Title
MRI lesion profiles in sporadic Creutzfeldt-Jakob diseaseMRI lesion profiles in sporadic Creutzfeldt-Jakob disease
Author
Faculty/Department
Faculty of Medicine and Health Sciences
Research group
Translational Neurosciences (TNW)
Publication type
article
Publication
Minneapolis, Minn,
Subject
Human medicine
Source (journal)
Neurology / American Academy of Neurology. - Minneapolis, Minn
Volume/pages
72(2009):23, p. 1994-2001
ISSN
0028-3878
ISI
000266777500006
Carrier
E
Target language
English (eng)
Full text (Publishers DOI)
Affiliation
University of Antwerp
Abstract
Background: With respect to sporadic Creutzfeldt-Jakob disease (sCJD), six molecular subtypes (MM1, MM2, MV1, MV2, VV1, and VV2) have been described, which vary with respect to age at disease onset, disease duration, early symptoms, and neuropathology. MRI signal alterations were reported to correlate with distinct Creutzfeldt-Jakob disease (CJD) subtypes. This multicenter, international study aimed to describe the brain MRI findings associated with each of the sCJD molecular subtypes. Methods: Pathologically confirmed sCJD cases with codon 129 genotype (MM, MV, and VV), PrPSc type, and fluid-attenuated inversion recovery (FLAIR) or diffusion-weighted imaging (DWI) were collected in seven countries. All MRI scans were assessed for signal changes according to a standard protocol encompassing seven cortical regions, basal ganglia, thalamus, and cerebellum. Results: MRI scans were evaluated in 211 CJD patients (98 MM1, 23 MM2, 19 MV1, 30 MV2, 9 VV1, and 32 VV2). Basal ganglia hyperintensities occurred most frequently in MV2, VV2, and MM1 subtypes (79, 77, and 70%). Wide cerebral cortical signal increase was most common in VV1, MM2, and MV1 subtypes (86, 77, and 77%). Thalamic hyperintensities occurred most often in VV2 (45%) and MV2 (43%). The most consistent finding across most subtypes was high signal in basal ganglia, with these abnormalities found in 63% (FLAIR) and 71% (DWI). Conclusion: Cortical signal increase and hyperintensities in the basal ganglia and thalamus are detected by MRI across all molecular sporadic Creutzfeldt-Jakob disease subtypes. Our findings argue that characteristic MRI lesion patterns may occur for each molecular subtype.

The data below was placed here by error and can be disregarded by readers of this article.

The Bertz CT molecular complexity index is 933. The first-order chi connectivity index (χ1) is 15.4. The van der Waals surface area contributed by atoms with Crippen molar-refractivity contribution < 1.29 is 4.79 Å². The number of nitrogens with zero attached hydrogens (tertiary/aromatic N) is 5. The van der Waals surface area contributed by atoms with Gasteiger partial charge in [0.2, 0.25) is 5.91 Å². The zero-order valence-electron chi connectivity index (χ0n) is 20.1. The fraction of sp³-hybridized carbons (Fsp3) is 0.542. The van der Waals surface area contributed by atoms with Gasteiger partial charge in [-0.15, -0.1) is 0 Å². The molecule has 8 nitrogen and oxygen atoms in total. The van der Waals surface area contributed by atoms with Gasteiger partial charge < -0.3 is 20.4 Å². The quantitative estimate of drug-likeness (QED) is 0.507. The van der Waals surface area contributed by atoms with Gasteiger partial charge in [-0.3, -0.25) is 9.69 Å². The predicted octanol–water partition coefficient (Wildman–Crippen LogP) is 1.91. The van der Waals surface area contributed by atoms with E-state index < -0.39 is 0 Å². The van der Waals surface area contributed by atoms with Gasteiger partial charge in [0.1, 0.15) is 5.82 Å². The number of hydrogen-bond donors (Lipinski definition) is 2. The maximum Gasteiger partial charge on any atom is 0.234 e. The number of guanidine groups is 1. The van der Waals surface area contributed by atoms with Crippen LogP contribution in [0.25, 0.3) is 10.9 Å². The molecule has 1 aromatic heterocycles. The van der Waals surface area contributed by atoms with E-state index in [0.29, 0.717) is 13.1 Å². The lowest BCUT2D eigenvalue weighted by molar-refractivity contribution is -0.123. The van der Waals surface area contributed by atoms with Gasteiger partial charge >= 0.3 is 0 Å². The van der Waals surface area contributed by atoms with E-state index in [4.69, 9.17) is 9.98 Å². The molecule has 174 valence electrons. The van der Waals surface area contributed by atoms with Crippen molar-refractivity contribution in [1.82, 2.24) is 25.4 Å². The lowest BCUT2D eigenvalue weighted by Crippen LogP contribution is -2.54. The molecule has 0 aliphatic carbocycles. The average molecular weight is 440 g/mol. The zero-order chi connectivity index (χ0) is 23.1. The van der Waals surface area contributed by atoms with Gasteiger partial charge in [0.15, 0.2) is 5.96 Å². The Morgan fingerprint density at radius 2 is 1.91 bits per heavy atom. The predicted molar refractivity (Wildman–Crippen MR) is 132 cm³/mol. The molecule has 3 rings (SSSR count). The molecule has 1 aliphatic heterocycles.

E-info
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